Jesus begins to teach the crowds with parables rather than directly. These stories could be understood by true salvation seekers, but casual listeners and critics failed to grasp the spiritual truths they communicated.
The Text (Mark 4:1-2, 10-12)
4 And again He began to teach by the sea. And a great multitude was gathered to Him, so that He got into a boat and sat in it on the sea; and the whole multitude was on the land facing the sea. 2 Then He taught them many things by parables, and said to them in His teaching…
10 But when He was alone, those around Him with the twelve asked Him about the parable. 11 And He said to them, “To you it has been given to know the mystery of the kingdom of God; but to those who are outside, all things come in parables, 12 so that
‘Seeing they may see and not perceive,
And hearing they may hear and not understand;
Lest they should turn,
And their sins be forgiven them.’”
Mark does not record as many parables as Mark and Luke, but he did include a few as key examples of this form of Jesus’ teaching. Sitting was the common position that Jewish rabbis used when teaching; it was also probably necessary for Jesus here because of the rocking of the boat in which He sat. The Master has begun now to teach in parables, which were long analogies that were usually given as stories. Parables seemed to be about simple, concrete topics like farming, debts, and family life. The images and examples were clear and would have been easily understood by Jesus’ first century Jewish and Galilean audiences. However, the parables were really supposed to be heard as earthly illustrations of heavenly concepts. The parables are about what life in the kingdom of God is like and how people enter it. They are often focused on the nature of salvation and sometimes include surprise twists and endings. Those who truly wanted to find out the meanings of the parables would get the main points, but those whose hearts were still hardened by sin and unbelief would miss them. They might get the points of the parable intellectually but they would fail to see how they applied to their own lives.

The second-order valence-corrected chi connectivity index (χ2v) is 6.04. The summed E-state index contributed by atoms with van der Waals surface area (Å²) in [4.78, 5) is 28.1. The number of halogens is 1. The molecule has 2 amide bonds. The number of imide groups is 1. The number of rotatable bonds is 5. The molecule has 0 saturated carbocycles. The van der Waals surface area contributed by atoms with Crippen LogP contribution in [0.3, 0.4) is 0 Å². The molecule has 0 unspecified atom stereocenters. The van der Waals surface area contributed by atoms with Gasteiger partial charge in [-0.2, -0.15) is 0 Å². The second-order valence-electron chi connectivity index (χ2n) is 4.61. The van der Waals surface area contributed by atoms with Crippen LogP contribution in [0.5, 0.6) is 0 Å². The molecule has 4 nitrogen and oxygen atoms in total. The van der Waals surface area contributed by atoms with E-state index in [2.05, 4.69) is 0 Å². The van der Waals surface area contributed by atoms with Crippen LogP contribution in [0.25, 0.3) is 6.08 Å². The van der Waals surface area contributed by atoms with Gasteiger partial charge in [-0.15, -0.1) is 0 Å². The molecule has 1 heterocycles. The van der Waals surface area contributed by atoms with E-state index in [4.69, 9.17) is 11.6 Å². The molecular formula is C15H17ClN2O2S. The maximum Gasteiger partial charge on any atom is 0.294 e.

I never realized the difficulty that people had in understanding Jesus’ parables until I started teaching. I would read a parable like the one from tomorrow’s devotion, the parable of the sower, and then ask the students to explain the main point of the story. And a bunch of them would miss it. I would then try to break it down in parts, asking them to identify what each element of the story represented (the sower, the seed, and the soils for example). And many of them would misidentify each symbol, too. This happens every year with the parable of the sower in a lesson from my curriculum on short essay key words (we write a lot of short essays in my history class). Students are asked to “interpret” the parable of the sower but many (in some classes most) of them can’t. This is even after I show them that Jesus told us what each symbol in the parable meant! How does this happen? What I have come to realize is exactly what Jesus says in verses 11-12: If your heart has not yet been regenerated (born again), then the parables remain mysteries. It takes a combination of a saved person explaining the parable and the supernatural work of the Holy Spirit applying it personally for a lost person to have a chance of getting the point. And if their hearts aren’t yet open to the gospel, the listeners still won’t be reached. This is a tough teaching, but it reminds us of what Jesus will show us in tomorrow’s devotion. All we can do is be faithful sharers of the Word; God is the only One who can change people’s hearts and give true spiritual understanding.